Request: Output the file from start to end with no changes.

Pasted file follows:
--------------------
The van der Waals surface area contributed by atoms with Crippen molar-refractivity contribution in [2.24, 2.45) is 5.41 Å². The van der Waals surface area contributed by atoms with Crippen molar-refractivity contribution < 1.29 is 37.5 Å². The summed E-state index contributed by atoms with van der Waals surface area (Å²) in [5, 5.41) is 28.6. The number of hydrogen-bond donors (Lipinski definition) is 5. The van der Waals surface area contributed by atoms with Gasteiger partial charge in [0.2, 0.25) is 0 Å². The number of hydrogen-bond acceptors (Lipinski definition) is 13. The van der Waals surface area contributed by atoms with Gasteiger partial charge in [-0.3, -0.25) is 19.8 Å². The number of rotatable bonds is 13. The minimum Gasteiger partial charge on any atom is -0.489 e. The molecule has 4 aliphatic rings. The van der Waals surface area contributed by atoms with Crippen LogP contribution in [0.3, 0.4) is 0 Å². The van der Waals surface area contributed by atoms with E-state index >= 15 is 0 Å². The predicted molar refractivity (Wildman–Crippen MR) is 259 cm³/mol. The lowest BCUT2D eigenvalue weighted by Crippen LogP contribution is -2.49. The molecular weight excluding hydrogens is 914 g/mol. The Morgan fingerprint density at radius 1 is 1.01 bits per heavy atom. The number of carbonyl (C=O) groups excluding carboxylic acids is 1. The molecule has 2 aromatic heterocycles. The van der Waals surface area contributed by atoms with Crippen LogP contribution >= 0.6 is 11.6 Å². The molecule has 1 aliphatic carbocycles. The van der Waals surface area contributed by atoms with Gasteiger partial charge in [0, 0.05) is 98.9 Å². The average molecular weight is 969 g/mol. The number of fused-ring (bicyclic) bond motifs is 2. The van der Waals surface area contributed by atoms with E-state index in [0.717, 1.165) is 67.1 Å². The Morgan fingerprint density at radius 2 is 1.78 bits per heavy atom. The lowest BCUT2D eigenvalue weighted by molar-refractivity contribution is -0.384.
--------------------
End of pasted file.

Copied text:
The van der Waals surface area contributed by atoms with Crippen molar-refractivity contribution in [2.24, 2.45) is 5.41 Å². The van der Waals surface area contributed by atoms with Crippen molar-refractivity contribution < 1.29 is 37.5 Å². The summed E-state index contributed by atoms with van der Waals surface area (Å²) in [5, 5.41) is 28.6. The number of hydrogen-bond donors (Lipinski definition) is 5. The van der Waals surface area contributed by atoms with Gasteiger partial charge in [0.2, 0.25) is 0 Å². The number of hydrogen-bond acceptors (Lipinski definition) is 13. The van der Waals surface area contributed by atoms with Gasteiger partial charge in [-0.3, -0.25) is 19.8 Å². The number of rotatable bonds is 13. The minimum Gasteiger partial charge on any atom is -0.489 e. The molecule has 4 aliphatic rings. The van der Waals surface area contributed by atoms with Crippen LogP contribution in [0.3, 0.4) is 0 Å². The van der Waals surface area contributed by atoms with E-state index >= 15 is 0 Å². The predicted molar refractivity (Wildman–Crippen MR) is 259 cm³/mol. The lowest BCUT2D eigenvalue weighted by Crippen LogP contribution is -2.49. The molecular weight excluding hydrogens is 914 g/mol. The Morgan fingerprint density at radius 1 is 1.01 bits per heavy atom. The number of carbonyl (C=O) groups excluding carboxylic acids is 1. The molecule has 2 aromatic heterocycles. The van der Waals surface area contributed by atoms with Crippen LogP contribution >= 0.6 is 11.6 Å². The molecule has 1 aliphatic carbocycles. The van der Waals surface area contributed by atoms with Gasteiger partial charge in [0, 0.05) is 98.9 Å². The average molecular weight is 969 g/mol. The number of fused-ring (bicyclic) bond motifs is 2. The van der Waals surface area contributed by atoms with E-state index in [0.717, 1.165) is 67.1 Å². The Morgan fingerprint density at radius 2 is 1.78 bits per heavy atom. The lowest BCUT2D eigenvalue weighted by molar-refractivity contribution is -0.384.